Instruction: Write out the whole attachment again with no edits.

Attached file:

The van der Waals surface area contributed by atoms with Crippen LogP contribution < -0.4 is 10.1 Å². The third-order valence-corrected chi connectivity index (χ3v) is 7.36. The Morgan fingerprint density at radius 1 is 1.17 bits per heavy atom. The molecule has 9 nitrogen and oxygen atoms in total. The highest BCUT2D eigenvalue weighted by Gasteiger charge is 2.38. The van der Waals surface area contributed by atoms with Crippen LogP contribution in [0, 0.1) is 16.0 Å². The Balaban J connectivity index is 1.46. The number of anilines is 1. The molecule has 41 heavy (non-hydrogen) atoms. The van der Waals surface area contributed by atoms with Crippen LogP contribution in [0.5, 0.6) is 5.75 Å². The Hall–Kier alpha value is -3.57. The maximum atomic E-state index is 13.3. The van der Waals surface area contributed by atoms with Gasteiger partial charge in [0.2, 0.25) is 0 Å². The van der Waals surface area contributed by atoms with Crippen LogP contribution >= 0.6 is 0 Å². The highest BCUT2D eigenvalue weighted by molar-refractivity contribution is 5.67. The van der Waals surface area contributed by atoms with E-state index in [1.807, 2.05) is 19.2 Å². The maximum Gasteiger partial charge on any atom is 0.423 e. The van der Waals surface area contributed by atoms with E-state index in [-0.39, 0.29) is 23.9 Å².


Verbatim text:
The van der Waals surface area contributed by atoms with Crippen LogP contribution < -0.4 is 10.1 Å². The third-order valence-corrected chi connectivity index (χ3v) is 7.36. The Morgan fingerprint density at radius 1 is 1.17 bits per heavy atom. The molecule has 9 nitrogen and oxygen atoms in total. The highest BCUT2D eigenvalue weighted by Gasteiger charge is 2.38. The van der Waals surface area contributed by atoms with Crippen LogP contribution in [0, 0.1) is 16.0 Å². The Balaban J connectivity index is 1.46. The number of anilines is 1. The molecule has 41 heavy (non-hydrogen) atoms. The van der Waals surface area contributed by atoms with Crippen LogP contribution in [0.5, 0.6) is 5.75 Å². The Hall–Kier alpha value is -3.57. The maximum atomic E-state index is 13.3. The van der Waals surface area contributed by atoms with Gasteiger partial charge in [0.2, 0.25) is 0 Å². The van der Waals surface area contributed by atoms with Crippen LogP contribution >= 0.6 is 0 Å². The highest BCUT2D eigenvalue weighted by molar-refractivity contribution is 5.67. The van der Waals surface area contributed by atoms with E-state index in [1.807, 2.05) is 19.2 Å². The maximum Gasteiger partial charge on any atom is 0.423 e. The van der Waals surface area contributed by atoms with E-state index in [-0.39, 0.29) is 23.9 Å².